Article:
A new study has shown that expanding marine protected areas (MPAs) in South Florida could protect 100% of the core home range of bull, great hammerhead and tiger sharks in the region.
Scientists tracked the movements of 86 sharks tagged in South Florida and the northern Bahamas to determine the sharks’ core habitat use areas, or where they were spending most of their time. The researchers looked at where these areas fall in relation to zones where fishing is prohibited or where the sharks themselves are already fully protected in parts of the US and The Bahamas’ exclusive economic zones. Their results show that currently none of the bull sharks’ core use areas are protected from fishing and only 18% of the core use area of great hammerheads and 35% of the core use area of tiger sharks are protected. The region also includes important pupping and feeding grounds for several shark species. Securing their safety in these critical habitats is crucial for their sustainability.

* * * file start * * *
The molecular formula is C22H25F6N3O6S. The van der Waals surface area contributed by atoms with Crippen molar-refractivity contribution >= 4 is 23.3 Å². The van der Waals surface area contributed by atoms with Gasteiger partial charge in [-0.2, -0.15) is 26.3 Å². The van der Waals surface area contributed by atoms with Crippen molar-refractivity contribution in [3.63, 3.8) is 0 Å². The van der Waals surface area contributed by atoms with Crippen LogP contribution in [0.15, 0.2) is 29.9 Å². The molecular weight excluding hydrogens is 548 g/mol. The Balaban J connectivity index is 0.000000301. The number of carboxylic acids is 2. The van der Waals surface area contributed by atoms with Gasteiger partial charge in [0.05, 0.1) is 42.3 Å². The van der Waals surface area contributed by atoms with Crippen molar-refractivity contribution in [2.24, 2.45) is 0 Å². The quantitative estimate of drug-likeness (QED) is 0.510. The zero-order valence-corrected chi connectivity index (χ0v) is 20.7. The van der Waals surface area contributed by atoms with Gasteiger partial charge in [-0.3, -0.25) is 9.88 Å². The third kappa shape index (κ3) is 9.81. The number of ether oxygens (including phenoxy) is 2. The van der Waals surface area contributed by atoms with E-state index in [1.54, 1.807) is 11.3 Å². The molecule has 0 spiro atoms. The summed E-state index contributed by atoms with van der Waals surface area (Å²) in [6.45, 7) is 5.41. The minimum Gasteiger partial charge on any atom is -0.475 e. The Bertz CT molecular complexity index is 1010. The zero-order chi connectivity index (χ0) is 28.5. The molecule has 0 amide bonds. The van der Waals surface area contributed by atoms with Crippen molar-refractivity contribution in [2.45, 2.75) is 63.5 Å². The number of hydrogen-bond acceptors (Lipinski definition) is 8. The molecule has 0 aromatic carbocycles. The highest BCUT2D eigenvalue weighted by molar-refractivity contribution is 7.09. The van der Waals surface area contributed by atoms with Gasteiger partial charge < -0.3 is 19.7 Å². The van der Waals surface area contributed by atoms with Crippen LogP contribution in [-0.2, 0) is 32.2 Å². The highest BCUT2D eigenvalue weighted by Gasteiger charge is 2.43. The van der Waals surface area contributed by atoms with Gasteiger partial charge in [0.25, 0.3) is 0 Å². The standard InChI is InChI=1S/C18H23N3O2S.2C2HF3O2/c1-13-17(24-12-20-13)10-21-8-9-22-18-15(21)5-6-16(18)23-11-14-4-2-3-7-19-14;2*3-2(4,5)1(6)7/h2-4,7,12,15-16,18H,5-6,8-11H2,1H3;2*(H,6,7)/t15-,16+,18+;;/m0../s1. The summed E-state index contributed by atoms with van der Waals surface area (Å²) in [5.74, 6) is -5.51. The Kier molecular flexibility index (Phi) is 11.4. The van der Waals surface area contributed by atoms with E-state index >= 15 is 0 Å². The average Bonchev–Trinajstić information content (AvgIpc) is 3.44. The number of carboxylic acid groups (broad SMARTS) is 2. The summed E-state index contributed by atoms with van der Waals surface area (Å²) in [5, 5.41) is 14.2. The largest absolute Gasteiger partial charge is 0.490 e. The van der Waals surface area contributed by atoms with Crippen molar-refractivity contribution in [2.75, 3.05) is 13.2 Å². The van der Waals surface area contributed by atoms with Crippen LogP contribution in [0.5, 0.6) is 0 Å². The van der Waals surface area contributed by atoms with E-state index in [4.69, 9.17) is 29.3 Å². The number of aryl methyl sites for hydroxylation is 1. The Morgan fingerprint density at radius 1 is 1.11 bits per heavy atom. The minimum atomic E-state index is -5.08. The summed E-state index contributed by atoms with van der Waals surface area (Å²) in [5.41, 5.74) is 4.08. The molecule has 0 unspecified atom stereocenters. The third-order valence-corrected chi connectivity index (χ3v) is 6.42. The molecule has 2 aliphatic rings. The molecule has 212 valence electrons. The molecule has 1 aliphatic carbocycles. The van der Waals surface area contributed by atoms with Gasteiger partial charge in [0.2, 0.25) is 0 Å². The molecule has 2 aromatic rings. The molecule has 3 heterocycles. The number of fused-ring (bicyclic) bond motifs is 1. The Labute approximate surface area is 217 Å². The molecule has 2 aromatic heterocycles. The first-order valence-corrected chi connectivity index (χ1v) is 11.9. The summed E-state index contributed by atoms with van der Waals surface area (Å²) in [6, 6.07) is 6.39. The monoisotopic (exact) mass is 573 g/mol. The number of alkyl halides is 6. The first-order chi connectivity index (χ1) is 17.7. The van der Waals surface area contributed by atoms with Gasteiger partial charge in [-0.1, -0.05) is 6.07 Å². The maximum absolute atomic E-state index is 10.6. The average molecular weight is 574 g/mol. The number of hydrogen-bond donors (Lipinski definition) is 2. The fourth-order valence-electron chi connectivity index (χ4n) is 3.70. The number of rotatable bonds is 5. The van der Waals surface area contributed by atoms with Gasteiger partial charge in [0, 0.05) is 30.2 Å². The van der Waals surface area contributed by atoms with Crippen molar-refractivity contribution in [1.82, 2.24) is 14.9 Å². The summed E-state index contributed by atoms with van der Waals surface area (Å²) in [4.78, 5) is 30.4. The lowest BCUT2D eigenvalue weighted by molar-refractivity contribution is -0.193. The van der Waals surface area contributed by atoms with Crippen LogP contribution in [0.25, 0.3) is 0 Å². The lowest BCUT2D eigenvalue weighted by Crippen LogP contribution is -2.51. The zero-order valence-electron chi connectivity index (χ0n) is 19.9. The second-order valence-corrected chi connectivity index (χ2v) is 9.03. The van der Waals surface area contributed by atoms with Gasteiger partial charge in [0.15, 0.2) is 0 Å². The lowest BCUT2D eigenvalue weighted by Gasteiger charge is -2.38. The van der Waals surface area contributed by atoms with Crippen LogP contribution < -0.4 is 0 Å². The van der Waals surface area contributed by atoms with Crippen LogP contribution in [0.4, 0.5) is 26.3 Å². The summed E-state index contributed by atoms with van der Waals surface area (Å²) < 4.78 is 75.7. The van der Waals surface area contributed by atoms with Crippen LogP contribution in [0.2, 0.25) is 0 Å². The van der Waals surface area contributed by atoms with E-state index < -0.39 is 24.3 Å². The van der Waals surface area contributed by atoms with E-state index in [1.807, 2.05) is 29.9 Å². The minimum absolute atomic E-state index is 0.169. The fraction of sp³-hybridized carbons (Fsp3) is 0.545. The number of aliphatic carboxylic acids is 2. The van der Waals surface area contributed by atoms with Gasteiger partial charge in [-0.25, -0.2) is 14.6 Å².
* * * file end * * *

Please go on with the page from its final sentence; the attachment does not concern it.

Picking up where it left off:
Have you ever imagined a shark swimming through downtown? Biologists have found at least five species of sharks in Miami’s waterways. Neil hopes to learn how they use this space and how well they are coping with their urban lifestyles.